Whiting, Richard, Bl.
WHITING, RICHARD, BL.
Last abbot of Glastonbury, martyr; b. unknown; hanged, drawn, and quartered Nov. 15, 1539, on Tor Hill, Glastonbury, England. He probably received his education and training at Glastonbury, where he later became a monk under Abbot Richard Bere. Former published statements that he graduated M.A. from Cambridge in 1483 and D.D. in 1505 have been proved erroneous. He was ordained Mar. 7, 1501, in Wells Cathedral, and held subsequently the office of chamberlain of Glastonbury. On the death of Abbot Bere, February 1525, the monks invited Cardinal Wolsey to choose the successor. Wolsey, at the suggestion of John Islip, Abbot of Westminster, in the chapel at York Place, Mar. 3, 1525, nominated Richard Whiting, a selection formally witnessed by Thomas More. The highly respected Abbot Whiting was warmly regarded by John Leland, the antiquary, and later, by Cromwell's visitor, Robert Layton (for which indiscretion Layton was reprimanded by Cromwell). As abbot, Whiting was a member of the House of Lords, and thus immediately involved in the King's divorce proceedings. Though privately unsympathetic, he prudently took no stand either in Parliament or in his abbey. He and his 51 monks subscribed to the Oath of Supremacy Sept. 19, 1534. Whiting endeavored to keep royal favor by a number of gifts and offers to Henry VIII and Cromwell. The first visitation to Glastonbury by Layton in August 1535 found such good discipline that Glastonbury was left for the most part unmolested, except that the jurisdiction of the abbey over the town was suspended. In succeeding years the property of the abbey was constantly being granted on leases to courtiers, while Cromwell continued to reassure the abbot there would be no suppression. Sensing trouble, Whiting pleaded illness in his nonattendance at the Parliament of 1539 that sealed the fate of monasteries still unsuppressed. On Sept. 19, 1539, the royal commissioners, headed by Layton, Pollard, and Moyle, arrived without warning at Glastonbury. Their interrogation of the weak and sickly old abbot showed them his "cankered and traitorous heart"—the phrase used in government for independence of speech—and he was brought to the Tower to be examined by Cromwell himself. The search of Glastonbury revealed rich hidden treasures of gold plate and other costly items. It would seem that the original intention to accuse Whiting of treason was, as a result, abandoned in favor of the rather ironic charge of robbery. Despite older opinions to the contrary, there can be little doubt that Whiting at his trial at Wells was charged and convicted of robbery, not treason. He was arraigned at Wells, Friday, Nov. 14, and executed the following day. Two of his monks, John Thorne (treasurer) and Roger James were executed with him. He accepted his sufferings patiently and at the end asked pardon of God and his King. His limbs were exposed at Wells, Bath, Ilchester, and Bridgewater and his head set up over the gateway of the abbey. He was beatified by Leo XIII in 1896.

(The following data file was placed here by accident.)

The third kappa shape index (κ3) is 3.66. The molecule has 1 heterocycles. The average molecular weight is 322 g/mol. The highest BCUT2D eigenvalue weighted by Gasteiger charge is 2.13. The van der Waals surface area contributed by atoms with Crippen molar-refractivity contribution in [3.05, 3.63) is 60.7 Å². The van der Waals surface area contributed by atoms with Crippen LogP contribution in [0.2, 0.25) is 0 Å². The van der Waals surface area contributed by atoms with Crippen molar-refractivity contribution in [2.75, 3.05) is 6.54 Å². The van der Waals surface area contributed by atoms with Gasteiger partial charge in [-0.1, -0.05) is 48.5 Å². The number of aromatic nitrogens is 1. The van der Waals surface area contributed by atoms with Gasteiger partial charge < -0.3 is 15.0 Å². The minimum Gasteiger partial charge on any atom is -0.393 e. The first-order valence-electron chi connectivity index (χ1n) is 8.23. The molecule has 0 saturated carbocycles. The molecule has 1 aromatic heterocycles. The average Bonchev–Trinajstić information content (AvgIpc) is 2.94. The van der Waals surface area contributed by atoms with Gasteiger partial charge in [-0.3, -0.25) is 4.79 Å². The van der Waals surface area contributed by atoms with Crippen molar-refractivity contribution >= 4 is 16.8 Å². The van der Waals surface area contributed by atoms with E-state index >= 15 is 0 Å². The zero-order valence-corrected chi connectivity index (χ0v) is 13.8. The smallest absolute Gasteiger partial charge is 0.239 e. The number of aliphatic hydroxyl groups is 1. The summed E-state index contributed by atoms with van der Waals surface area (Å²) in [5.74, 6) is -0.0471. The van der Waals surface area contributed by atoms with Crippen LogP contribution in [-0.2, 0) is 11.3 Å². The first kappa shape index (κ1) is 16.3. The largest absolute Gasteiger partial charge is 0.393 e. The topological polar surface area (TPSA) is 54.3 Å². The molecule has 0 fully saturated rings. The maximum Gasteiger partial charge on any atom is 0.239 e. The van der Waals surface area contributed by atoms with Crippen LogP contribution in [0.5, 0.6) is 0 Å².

Feast: Dec. 1.
See Also: england, scotland, and wales, martyrs of.
Bibliography: j. s. brewer et al., eds., Letters and Papers… of the Reign of Henry VIII, 22 v. (London 1862–1932). d. knowles, The Religious Orders in England, v.3, bibliog. f. a. gasquet, The Last Abbot of Glastonbury (London 1934; repr. Freeport, NY 1970). a. watkin, ed., Dean Cosyn and Wells Cathedral: Miscellanea (Somerset Record Society 56; London 1941); "Glastonbury, 1538–39, as Shown by Its Account Rolls," Downside Review 67 (1949) 437–450. t. wright, ed., Three Chapters of Letters Relating to the Suppression of Monasteries (Camden Society 26; London 1843). p. hughes, The Reformation in England (New York 1963). a. butler, The Lives of the Saints, ed. h. thurston and d. attwater 4:461–462.
[j. d. hanlon]
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